The Gap of Time by Jeanette Winterson
William Shakespeare’s The Winter’s Tale may be his most confounding play. With a first act full of inconsolable tragedy, The Winter’s Tale derails into a pastoral comedy of forgiveness; it is an enigmatic, enthralling piece of bipolar theatre that demands a deep reading. One could dissect the Deus Ex Machina arbitrariness in its plot or dwell on its final message, that despite its inexplicable turns of character, humanity and kindness will prevail over time.
Jeanette Winterson’s The Gap of Time is a self-proclaimed “cover version” of the Shakespeare classic and an indulgent work from an otherwise bright author. Let’s talk about covers: some bands add something new to the original song, while others aim to introduce it to a new audience. Winterson fails to illuminate anything new about the original text and instead opts to update its characters to present-day clichés.
In the opening of The Winter’s Tale, King Leontes is afflicted with a thunderous certainty that his friend Polixenes has had an affair with his wife Hermione and that she is pregnant with his friend’s child. This is completely unfounded in The Winter’s Tale but painfully real, as if Leontes’ brain was instantly poisoned with jealousy. In The Gap of Time, Leontes is Leo, a extravagantly wealthy hedge funder who wears t-shirts that say “I AM THE ONE PERCENT” and who, over pages of caps-locked inner dialogue, tells his assistant to set up a webcam in his bedroom so he can catch his friend (and childhood ex-lover) Xeno (currently a video game designer) in the act with his wife MiMi, a famous French chanteuse.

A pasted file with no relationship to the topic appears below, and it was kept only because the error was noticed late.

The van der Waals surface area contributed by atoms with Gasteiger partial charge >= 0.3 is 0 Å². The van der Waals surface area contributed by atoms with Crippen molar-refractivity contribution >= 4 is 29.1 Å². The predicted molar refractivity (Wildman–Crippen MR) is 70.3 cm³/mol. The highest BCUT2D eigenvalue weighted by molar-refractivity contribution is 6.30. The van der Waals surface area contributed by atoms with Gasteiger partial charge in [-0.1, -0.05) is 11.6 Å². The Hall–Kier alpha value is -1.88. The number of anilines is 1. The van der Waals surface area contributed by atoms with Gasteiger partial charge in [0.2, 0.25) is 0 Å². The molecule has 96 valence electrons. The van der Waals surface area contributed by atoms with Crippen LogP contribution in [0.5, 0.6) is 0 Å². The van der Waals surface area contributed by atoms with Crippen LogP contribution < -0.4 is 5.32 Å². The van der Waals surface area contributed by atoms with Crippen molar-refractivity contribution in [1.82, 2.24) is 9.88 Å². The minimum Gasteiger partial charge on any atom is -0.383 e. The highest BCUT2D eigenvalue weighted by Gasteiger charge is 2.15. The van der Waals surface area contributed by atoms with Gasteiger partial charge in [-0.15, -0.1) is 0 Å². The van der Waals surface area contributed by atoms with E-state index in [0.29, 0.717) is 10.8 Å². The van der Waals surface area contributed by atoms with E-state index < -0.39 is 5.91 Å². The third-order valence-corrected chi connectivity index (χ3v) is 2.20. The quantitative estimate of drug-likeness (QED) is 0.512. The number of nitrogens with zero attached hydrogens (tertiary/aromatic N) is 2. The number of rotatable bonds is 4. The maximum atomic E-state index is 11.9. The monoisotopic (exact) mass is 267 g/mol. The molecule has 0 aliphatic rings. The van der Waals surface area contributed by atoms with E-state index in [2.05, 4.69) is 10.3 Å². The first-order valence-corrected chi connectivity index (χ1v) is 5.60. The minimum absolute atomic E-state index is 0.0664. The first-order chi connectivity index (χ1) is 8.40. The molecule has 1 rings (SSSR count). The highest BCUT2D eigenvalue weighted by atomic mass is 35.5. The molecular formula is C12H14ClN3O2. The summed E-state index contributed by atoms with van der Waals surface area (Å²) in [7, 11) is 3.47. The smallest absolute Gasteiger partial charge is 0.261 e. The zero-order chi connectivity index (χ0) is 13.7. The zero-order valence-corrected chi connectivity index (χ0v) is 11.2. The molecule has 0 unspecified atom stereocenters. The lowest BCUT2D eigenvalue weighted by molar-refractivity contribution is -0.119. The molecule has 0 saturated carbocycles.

It’s a clever riff, but it seems Winterson is satisfied with simply changing names and giving them contemporary occupations. The cast of The Gap of Time blows through a parallel plot to The Winter’s Tale, with Leo’s gardener Tony Gonzalez (nee Antigonus in the Shakespeare, get it?) kidnapping Hermione’s newborn daughter Perdita and abandoning her to be raised by a new family. The novel’s second section jumps about eighteen years into the future and Perdita attempts to reconcile with her parents.
Beyond this, there’s little more to The Gap of Time besides a tone-deaf foray into Xeno’s video game, about a Paris inhabited by fallen angels. Winterson tiptoes into a strange realm of angels and characters with shoulder scars that would be better suited for The Golden Compass or some dystopian teen fantasy series. Considering this is the only time Winterson goes off-book with an idea of her own, it’s a remarkably lukewarm foray, and The Gap of Time (a weak book in itself) would be better off without it.
Towards the end of The Gap of Time, Leo is in the process of tearing down an old music hall to initiate construction on some apartment towers. “Why are you knocking it down?” one character asks. “We’re reusing all the Victorian bricks,” he says. They ask again, and he replies, “we have planning permission.” This evasive answer is particularly strange at the end of what’s almost certainly a commissioned book by the “Hogarth Shakespeare” series. With little to add to the original Shakespeare, and considering Winterson’s trouble with pinpointing a target audience or purpose, it’s difficult to see The Gap of Time as much more than a fulfillment of its title.